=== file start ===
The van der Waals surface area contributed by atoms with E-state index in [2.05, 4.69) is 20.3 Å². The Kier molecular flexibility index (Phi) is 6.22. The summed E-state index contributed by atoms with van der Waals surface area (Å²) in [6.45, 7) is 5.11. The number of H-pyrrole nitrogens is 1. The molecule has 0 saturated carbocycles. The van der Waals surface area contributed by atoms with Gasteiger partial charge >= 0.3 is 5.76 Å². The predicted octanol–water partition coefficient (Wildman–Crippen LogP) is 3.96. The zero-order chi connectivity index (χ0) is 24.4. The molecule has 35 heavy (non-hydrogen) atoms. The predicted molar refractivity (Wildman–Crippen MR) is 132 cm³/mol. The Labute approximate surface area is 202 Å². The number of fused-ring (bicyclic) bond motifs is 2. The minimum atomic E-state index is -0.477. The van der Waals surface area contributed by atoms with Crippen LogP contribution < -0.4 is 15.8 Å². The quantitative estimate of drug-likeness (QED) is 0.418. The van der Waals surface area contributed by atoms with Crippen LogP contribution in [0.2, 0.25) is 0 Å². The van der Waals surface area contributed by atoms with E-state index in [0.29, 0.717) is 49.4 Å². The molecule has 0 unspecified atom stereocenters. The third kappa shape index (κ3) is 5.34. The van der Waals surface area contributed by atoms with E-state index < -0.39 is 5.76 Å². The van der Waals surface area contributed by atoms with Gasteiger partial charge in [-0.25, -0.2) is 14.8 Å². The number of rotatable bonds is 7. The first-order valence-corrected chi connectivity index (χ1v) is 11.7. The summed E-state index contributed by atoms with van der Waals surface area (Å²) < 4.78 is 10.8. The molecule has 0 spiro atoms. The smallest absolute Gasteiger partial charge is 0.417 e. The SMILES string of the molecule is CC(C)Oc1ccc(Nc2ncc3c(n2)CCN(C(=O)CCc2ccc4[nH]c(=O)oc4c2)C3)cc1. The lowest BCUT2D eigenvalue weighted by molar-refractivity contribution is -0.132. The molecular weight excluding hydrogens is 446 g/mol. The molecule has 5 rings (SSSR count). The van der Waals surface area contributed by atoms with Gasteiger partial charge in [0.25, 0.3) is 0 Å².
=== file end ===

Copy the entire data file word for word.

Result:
The van der Waals surface area contributed by atoms with E-state index in [2.05, 4.69) is 20.3 Å². The Kier molecular flexibility index (Phi) is 6.22. The summed E-state index contributed by atoms with van der Waals surface area (Å²) in [6.45, 7) is 5.11. The number of H-pyrrole nitrogens is 1. The molecule has 0 saturated carbocycles. The van der Waals surface area contributed by atoms with Gasteiger partial charge >= 0.3 is 5.76 Å². The predicted octanol–water partition coefficient (Wildman–Crippen LogP) is 3.96. The zero-order chi connectivity index (χ0) is 24.4. The molecule has 35 heavy (non-hydrogen) atoms. The predicted molar refractivity (Wildman–Crippen MR) is 132 cm³/mol. The Labute approximate surface area is 202 Å². The number of fused-ring (bicyclic) bond motifs is 2. The minimum atomic E-state index is -0.477. The van der Waals surface area contributed by atoms with Crippen LogP contribution < -0.4 is 15.8 Å². The quantitative estimate of drug-likeness (QED) is 0.418. The van der Waals surface area contributed by atoms with Crippen LogP contribution in [0.2, 0.25) is 0 Å². The van der Waals surface area contributed by atoms with E-state index in [0.29, 0.717) is 49.4 Å². The molecule has 0 unspecified atom stereocenters. The third kappa shape index (κ3) is 5.34. The van der Waals surface area contributed by atoms with E-state index < -0.39 is 5.76 Å². The van der Waals surface area contributed by atoms with Gasteiger partial charge in [-0.25, -0.2) is 14.8 Å². The number of rotatable bonds is 7. The first-order valence-corrected chi connectivity index (χ1v) is 11.7. The summed E-state index contributed by atoms with van der Waals surface area (Å²) < 4.78 is 10.8. The molecule has 0 spiro atoms. The smallest absolute Gasteiger partial charge is 0.417 e. The SMILES string of the molecule is CC(C)Oc1ccc(Nc2ncc3c(n2)CCN(C(=O)CCc2ccc4[nH]c(=O)oc4c2)C3)cc1. The lowest BCUT2D eigenvalue weighted by molar-refractivity contribution is -0.132. The molecular weight excluding hydrogens is 446 g/mol. The molecule has 5 rings (SSSR count). The van der Waals surface area contributed by atoms with Gasteiger partial charge in [0.25, 0.3) is 0 Å².